I’m going to share with you how to train the core for athletes and give you the exact method I use with my elite level athletes… let’s get into it.

One of the most common questions I get asked is “what should I be doing as an athlete, for my core / ab training?”

There’s many ways to skin a cat when it comes to sufficiently answering this question. My goal for today is to describe the way I view the trunk and how this applies while working with an athlete. The goal of progressing through core work is ultimately to transfer over the strength built into more efficiency during game time.

Whether this looks like more explosiveness through a rotation, staying stable while making a cut up field or simply just being able to enhance the strength of whatever you’re performing.

When I train the core with an athlete, it usually takes place at the end of our training session. That’s not to say we don’t use a lot of core strength throughout the workout while performing each dynamic drill, sprinting or jumping. The intrinsic muscles along the spine are always being utilized no matter what you’re performing in the moment. There’s 3 specific phases that I believe each athlete should progress through.

Training the Core Phase 1: Static Stabilization

First of all we want to develop some form of stability within the trunk. This is going to look like a lot of anti-movements in the core. This looks like:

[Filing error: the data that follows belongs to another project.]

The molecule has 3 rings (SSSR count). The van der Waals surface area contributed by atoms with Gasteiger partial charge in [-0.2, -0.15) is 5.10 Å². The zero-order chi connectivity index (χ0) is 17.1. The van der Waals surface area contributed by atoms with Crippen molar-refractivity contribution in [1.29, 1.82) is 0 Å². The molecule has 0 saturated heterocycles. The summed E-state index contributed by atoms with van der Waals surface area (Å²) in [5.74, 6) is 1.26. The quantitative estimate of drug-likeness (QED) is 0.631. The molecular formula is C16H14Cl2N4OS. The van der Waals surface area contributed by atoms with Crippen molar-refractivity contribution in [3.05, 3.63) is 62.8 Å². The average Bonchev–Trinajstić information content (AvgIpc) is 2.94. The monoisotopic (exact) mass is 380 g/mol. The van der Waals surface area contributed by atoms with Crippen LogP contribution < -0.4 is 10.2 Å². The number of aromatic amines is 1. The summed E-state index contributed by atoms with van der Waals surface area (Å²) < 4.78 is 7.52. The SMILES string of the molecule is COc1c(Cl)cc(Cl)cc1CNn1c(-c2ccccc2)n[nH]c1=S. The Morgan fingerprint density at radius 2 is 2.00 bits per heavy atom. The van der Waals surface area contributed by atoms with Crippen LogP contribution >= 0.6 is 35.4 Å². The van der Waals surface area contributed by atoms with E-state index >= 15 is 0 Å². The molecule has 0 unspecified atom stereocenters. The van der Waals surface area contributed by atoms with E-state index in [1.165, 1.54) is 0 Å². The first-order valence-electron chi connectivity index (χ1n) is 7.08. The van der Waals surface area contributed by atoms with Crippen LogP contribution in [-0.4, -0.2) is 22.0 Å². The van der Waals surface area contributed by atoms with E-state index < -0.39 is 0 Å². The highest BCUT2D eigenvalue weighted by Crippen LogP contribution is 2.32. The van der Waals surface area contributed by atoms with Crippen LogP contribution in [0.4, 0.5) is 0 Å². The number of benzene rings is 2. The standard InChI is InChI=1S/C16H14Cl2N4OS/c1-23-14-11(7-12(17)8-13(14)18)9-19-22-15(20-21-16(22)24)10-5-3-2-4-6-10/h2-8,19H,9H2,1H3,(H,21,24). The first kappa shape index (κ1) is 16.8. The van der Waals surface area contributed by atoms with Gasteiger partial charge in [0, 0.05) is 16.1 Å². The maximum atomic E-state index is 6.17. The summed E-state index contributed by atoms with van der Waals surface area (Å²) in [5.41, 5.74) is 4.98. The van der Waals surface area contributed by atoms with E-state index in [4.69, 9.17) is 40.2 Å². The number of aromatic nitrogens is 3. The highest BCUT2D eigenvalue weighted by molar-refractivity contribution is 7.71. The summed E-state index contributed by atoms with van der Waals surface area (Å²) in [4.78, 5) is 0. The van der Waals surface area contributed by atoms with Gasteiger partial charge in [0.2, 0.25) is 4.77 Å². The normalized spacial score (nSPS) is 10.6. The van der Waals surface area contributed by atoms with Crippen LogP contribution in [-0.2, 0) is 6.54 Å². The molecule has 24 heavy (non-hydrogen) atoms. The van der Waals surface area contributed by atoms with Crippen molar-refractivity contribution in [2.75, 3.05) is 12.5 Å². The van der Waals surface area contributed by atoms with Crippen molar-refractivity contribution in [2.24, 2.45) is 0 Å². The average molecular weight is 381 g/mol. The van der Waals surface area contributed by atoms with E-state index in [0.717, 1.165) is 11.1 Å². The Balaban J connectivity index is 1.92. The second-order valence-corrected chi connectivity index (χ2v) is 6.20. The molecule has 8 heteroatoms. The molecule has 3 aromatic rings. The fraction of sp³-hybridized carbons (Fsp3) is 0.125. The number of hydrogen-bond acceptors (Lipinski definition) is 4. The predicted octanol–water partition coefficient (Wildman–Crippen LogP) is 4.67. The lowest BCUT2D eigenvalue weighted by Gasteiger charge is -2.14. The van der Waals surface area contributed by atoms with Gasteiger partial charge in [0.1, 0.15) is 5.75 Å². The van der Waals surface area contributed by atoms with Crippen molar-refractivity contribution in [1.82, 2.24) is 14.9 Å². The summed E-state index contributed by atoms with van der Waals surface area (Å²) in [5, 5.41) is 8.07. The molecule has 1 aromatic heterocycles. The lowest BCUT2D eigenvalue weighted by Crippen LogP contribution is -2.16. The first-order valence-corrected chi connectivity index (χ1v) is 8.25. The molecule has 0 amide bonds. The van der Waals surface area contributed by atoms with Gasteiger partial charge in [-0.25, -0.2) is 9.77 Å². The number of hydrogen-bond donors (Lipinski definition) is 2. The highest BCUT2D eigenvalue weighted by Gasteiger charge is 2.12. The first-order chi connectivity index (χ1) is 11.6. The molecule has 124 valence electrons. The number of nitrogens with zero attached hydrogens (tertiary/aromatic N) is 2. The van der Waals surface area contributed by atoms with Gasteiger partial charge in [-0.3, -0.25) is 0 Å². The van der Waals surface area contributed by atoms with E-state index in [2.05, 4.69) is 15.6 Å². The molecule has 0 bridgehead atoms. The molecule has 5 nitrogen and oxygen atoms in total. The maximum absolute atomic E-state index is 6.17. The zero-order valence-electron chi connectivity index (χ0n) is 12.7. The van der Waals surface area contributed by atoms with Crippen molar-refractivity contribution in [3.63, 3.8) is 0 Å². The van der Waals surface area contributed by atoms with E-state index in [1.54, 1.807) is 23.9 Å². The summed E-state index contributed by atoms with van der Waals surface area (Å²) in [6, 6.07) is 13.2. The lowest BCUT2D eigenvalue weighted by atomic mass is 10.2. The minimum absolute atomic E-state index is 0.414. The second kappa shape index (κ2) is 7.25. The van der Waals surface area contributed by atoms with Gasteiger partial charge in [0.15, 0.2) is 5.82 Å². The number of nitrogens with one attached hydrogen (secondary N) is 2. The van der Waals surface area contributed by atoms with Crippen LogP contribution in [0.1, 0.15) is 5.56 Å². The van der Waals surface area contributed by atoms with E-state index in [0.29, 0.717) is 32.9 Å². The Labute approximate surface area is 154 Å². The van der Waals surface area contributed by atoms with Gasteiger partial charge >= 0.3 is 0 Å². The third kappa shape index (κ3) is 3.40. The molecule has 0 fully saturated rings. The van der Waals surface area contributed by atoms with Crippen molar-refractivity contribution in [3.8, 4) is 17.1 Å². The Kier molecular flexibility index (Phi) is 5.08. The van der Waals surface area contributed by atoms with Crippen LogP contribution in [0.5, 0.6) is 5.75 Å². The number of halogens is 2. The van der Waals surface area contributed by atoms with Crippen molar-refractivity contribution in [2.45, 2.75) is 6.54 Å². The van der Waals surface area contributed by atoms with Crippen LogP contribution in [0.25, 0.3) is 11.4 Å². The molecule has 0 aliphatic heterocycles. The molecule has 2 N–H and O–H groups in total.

• anti-flexion
  • anti-extension
  • anti-rotation
  • anti-lateral flexion

This is requiring you to fight against weight or some other resistance in order to build stability against something which may be used in a block or other defensive work. Here’s some more examples of anti-movement patterns in the body

Training the Core Phase 2: Fundamental Movement

How to Train Your Core for Athletes

My next progression through phase 2 of training is to put your core through the basic fundamental movement patterns.

  • rotation
  • flexion
  • extension
  • lateral flexion

In training this will look like performing movements where you’re going through a longer range of motion with resistance throughout.

Training the Core Phase 3: Integration

Core Integration for Athletes


Finally the last phase calls for integrating the trunk. What does that mean?

This means choosing exercises which mimic movements from within your particular sport that can transfer over to the field or court. I’m also going to take each fundamental movement pattern from phase 2 and begin integrating this with the lower and upper half of the body (depending on what you’re looking to improve on).

Here’s some integrative core movements for you to try:

You heard it here guys… when it comes to training the core, start with a focus on static stabilization, then move onto fundamental movement before mastering integration into your sport. This is going to be the perfect plan to follow over the off season where each phase can last from a month up to 6 weeks. I usually take my athletes through core training 4 days a week with a focus on each of the fundamental patterns each day.

If you’re an athlete or coach who’s interested in working together check out the link below for details:




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